John Bercow, the combative speaker of Britain’s House of Commons who became a global celebrity --thanks in part to his theatrics and long-winded barks of “Order, Or-derrr!" --has stepped down after a decade on the job.
The 56-year-old became speaker in 2009 amid turmoil plaguing parliament. With his loud ties, even louder voice – and most recently his divisive actions during the Brexit drama – he went on to become the longest-serving speaker since Edward Fitzroy, who served for 15 years between 1928 and 1943.
“You have sat up there in your high chair, not just as an umpire, ruthlessly adjudicating on the finer points of parliamentary procedure with your trademark ‘Tony Montana’ scowl, Mr. Speaker,” Prime Minister Boris Johnson said Wednesday during Bercow’s final parliamentary appearance as speaker. “There is no doubt in my mind that you have been a great servant of this parliament and of this House of Commons.”
Bercow announced his plans to step down as speaker in September, saying he would retire by next election or Oct. 31, whichever came first. A general election is scheduled for Dec. 12.
In his decade in the speaker’s chair, Bercow became the backbenchers’ champion, clashed with prime ministers, survived attempts to oust him, spoken out against U.S. President Donald Trump and played a key role in the ongoing drama regarding the U.K.’s divorce from the European Union.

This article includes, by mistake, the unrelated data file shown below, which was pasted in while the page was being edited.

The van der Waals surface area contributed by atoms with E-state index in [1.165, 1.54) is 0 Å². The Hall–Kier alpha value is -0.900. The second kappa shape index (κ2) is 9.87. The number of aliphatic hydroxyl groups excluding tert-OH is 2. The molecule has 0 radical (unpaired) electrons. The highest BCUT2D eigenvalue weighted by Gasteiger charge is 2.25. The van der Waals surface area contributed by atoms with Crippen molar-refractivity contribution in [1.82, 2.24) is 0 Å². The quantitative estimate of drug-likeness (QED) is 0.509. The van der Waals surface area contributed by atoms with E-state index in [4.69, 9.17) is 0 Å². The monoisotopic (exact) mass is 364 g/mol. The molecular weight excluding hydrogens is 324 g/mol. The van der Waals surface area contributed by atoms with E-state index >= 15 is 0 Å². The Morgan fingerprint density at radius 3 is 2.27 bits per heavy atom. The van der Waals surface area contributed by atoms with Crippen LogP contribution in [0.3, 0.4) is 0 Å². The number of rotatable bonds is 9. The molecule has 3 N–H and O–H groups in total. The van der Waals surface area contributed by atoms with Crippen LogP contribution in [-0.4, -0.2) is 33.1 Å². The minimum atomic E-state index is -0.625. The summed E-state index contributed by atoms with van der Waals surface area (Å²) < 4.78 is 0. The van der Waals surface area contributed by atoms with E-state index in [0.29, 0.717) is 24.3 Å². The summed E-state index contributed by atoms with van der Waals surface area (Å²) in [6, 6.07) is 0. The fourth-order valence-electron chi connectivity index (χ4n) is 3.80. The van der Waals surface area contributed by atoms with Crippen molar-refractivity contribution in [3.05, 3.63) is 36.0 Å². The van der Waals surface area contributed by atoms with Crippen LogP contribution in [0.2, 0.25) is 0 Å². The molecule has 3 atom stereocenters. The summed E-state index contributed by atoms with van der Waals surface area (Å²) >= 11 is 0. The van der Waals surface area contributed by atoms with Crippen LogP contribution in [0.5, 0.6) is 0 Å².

“You have modernized, you have widened access, you have cared for the needs of those with disabilities, and you have cared so deeply for the rights of backbenchers that you’ve done more than anyone since Stephen Hawking, to stretch time in this particular session,” Johnson said, leading the tributes Wednesday.
With his innovative interpretation of the role, Bercow has become a hero to Brexit opponents, a villain to its advocates and a thorn in the side of Britain's Conservative government.
Bercow biographer Sebastian Whale says "he is a speaker for the times. He's divisive, abrasive and controversial."
Jeremy Corbyn, leader of the opposition Labour Party, praised Bercow for standing up for Parliament “when it has to be stood up for.”
“I think we thank you for that because you’ve also carried that message internationally as well, in the role of parliamentary democracy and parliaments holding governments to account,” he said. “You’ve taken it (parliament) away from being a gentleman’s club that happens to be in a royal palace to a genuinely democratic institution.”
A tearful Bercow thanked lawmakers for the tributes and praised his family for their “support, stoicism and fortitude.”
Bercow’s replacement will be elected by lawmakers on Monday from among the 650 members of Parliament. There are nine candidates, including Bercow’s three deputy speakers.
The Associated Press contributed to this report.